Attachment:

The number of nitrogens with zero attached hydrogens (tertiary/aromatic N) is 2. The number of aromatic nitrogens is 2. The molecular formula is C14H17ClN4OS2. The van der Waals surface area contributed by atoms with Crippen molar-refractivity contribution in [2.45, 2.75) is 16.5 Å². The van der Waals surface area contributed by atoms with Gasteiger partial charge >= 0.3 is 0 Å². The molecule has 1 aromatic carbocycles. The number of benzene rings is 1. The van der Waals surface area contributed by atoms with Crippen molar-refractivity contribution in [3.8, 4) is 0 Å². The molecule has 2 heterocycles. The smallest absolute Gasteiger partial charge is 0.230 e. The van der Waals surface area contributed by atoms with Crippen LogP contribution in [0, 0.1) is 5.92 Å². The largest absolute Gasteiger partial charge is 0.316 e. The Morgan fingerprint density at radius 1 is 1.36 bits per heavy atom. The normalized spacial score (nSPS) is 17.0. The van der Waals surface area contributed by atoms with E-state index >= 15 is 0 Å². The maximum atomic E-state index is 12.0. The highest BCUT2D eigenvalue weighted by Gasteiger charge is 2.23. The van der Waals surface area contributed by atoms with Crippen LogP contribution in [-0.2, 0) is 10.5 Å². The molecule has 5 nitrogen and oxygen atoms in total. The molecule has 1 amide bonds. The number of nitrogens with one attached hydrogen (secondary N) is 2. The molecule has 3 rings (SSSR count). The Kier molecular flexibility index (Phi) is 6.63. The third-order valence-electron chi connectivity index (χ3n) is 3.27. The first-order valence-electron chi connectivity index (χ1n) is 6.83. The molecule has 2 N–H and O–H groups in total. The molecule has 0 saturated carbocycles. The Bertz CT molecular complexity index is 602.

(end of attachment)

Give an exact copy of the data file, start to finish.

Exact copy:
The number of nitrogens with zero attached hydrogens (tertiary/aromatic N) is 2. The number of aromatic nitrogens is 2. The molecular formula is C14H17ClN4OS2. The van der Waals surface area contributed by atoms with Crippen molar-refractivity contribution in [2.45, 2.75) is 16.5 Å². The van der Waals surface area contributed by atoms with Gasteiger partial charge >= 0.3 is 0 Å². The molecule has 1 aromatic carbocycles. The number of benzene rings is 1. The van der Waals surface area contributed by atoms with Crippen molar-refractivity contribution in [3.8, 4) is 0 Å². The molecule has 2 heterocycles. The smallest absolute Gasteiger partial charge is 0.230 e. The van der Waals surface area contributed by atoms with Crippen LogP contribution in [0, 0.1) is 5.92 Å². The largest absolute Gasteiger partial charge is 0.316 e. The Morgan fingerprint density at radius 1 is 1.36 bits per heavy atom. The normalized spacial score (nSPS) is 17.0. The van der Waals surface area contributed by atoms with E-state index >= 15 is 0 Å². The maximum atomic E-state index is 12.0. The highest BCUT2D eigenvalue weighted by Gasteiger charge is 2.23. The van der Waals surface area contributed by atoms with Crippen LogP contribution in [-0.2, 0) is 10.5 Å². The molecule has 5 nitrogen and oxygen atoms in total. The molecule has 1 amide bonds. The number of nitrogens with one attached hydrogen (secondary N) is 2. The molecule has 3 rings (SSSR count). The Kier molecular flexibility index (Phi) is 6.63. The third-order valence-electron chi connectivity index (χ3n) is 3.27. The first-order valence-electron chi connectivity index (χ1n) is 6.83. The molecule has 2 N–H and O–H groups in total. The molecule has 0 saturated carbocycles. The Bertz CT molecular complexity index is 602.